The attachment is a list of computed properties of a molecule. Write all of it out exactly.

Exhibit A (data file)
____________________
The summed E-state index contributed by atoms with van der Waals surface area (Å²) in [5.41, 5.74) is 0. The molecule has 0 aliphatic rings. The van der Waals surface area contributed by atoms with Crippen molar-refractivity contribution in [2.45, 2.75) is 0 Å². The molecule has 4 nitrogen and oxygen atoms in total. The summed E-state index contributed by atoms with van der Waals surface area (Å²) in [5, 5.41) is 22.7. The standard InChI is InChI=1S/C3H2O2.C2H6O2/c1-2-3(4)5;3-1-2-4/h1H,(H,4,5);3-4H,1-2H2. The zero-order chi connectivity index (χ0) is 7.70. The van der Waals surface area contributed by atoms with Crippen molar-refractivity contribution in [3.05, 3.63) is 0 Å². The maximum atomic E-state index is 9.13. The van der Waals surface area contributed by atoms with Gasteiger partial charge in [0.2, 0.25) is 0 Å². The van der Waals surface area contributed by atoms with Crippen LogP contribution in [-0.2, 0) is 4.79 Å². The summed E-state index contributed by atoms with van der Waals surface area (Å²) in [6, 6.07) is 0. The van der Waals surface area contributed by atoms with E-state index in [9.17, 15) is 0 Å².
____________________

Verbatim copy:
The summed E-state index contributed by atoms with van der Waals surface area (Å²) in [5.41, 5.74) is 0. The molecule has 0 aliphatic rings. The van der Waals surface area contributed by atoms with Crippen molar-refractivity contribution in [2.45, 2.75) is 0 Å². The molecule has 4 nitrogen and oxygen atoms in total. The summed E-state index contributed by atoms with van der Waals surface area (Å²) in [5, 5.41) is 22.7. The standard InChI is InChI=1S/C3H2O2.C2H6O2/c1-2-3(4)5;3-1-2-4/h1H,(H,4,5);3-4H,1-2H2. The zero-order chi connectivity index (χ0) is 7.70. The van der Waals surface area contributed by atoms with Crippen molar-refractivity contribution in [3.05, 3.63) is 0 Å². The maximum atomic E-state index is 9.13. The van der Waals surface area contributed by atoms with Gasteiger partial charge in [0.2, 0.25) is 0 Å². The van der Waals surface area contributed by atoms with Crippen LogP contribution in [-0.2, 0) is 4.79 Å². The summed E-state index contributed by atoms with van der Waals surface area (Å²) in [6, 6.07) is 0. The van der Waals surface area contributed by atoms with E-state index in [9.17, 15) is 0 Å².